Wednesday, January 12, 2005


No Money for Archaeology in Seaport Museum

by Lisa Schiffman
Januay 10, 2005

Seaport Museum officials plead poverty as fate of New York City's past remains uncertain.

Six months after its board of directors fired seven South Street Seaport Museum employees, including its archaeological curator and maritime librarian, the fate of its 2-million-plus artifact collection and its research library and archive remain uncertain.

Blaming reduced attendance at the museum since 9/11 and a $1 million budget deficit, Seaport Museum chairman Lawrence S. Huntington said in a New York Times article last July that the cutbacks were necessary "to put this museum on a break-even basis."

Among staff let go were archaeological curator Diane Dallal, who ran New York Unearthed, the city's only archaeological museum and conservation lab, and Norman Brouwer, curator of ships and marine historian, a 32-year veteran of the museum in charge of its library.

The Archaeological Collection
Given just one week's notice before she was let go, Dallal says that after expressing concern over the artifacts under her care she was told by the Seaport Museum's executive director Paula Mayo to "just leave them."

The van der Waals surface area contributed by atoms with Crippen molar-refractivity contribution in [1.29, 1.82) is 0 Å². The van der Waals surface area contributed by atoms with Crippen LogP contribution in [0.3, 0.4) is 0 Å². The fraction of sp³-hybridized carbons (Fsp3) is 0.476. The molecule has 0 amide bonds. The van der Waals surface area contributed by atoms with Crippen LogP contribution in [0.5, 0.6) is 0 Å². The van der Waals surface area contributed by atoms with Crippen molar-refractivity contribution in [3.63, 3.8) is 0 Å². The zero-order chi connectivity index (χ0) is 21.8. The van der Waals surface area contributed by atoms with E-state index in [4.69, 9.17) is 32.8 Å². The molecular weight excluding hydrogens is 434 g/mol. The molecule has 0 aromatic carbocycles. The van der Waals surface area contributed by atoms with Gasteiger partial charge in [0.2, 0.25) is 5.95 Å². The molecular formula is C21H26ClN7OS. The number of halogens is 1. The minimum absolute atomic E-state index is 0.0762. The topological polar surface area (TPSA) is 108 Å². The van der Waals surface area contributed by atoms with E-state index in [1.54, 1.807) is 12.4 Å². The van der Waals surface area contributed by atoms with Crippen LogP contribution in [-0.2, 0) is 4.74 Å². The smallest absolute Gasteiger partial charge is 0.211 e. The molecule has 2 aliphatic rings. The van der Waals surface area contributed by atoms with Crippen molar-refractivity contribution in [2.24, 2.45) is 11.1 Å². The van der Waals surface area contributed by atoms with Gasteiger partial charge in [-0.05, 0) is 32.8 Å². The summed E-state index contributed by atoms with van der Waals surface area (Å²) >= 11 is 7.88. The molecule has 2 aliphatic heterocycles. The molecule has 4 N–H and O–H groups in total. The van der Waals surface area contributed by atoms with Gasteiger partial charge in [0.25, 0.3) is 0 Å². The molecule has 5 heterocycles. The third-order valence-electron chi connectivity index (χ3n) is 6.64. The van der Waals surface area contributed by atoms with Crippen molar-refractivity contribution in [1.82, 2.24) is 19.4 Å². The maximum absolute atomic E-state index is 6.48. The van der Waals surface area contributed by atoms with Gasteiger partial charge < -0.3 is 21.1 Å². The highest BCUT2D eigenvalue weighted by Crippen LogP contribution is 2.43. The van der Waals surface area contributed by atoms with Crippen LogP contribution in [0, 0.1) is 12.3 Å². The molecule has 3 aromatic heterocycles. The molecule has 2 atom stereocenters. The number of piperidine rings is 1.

The collection--excavated over a 20-year period from archaeological sites in New York City--includes structural elements of piers and wharves of the early port of New York City, objects recovered from the landfills that expanded Manhattan, nineteenth-century merchandise, artifacts from the Great Fire of 1835, and the earliest remains of Dutch New Amsterdam.

It is imperative to have an archaeologist trained in conservation techniques overseeing these artifacts, Dallal says, because they are extremely fragile and in need of continuous conservation or they run the risk of being either lost or destroyed. She notes, for example, glass that was long-buried in the ground starts to flake once they are excavated.

If the glass is not treated, then pieces will flake off until there is nothing left. "The problem is that they [the artifacts] had been in a very different environment for over 300 years and adapted," says archaeologist Diane diZerega Wall, co-author of Touring Gotham's Archaeological Past and the Seaport Museum's original curator.

"When excavated they were taken out and put in a different environment." Wall emphasizes that artifacts also need meticulous documentation. "Archaeological collections need more oversight than normal museum collections," she says.

"If things don't get put away in the right place it is as if they never existed." What can be lost is the context--where the artifact came from." ...


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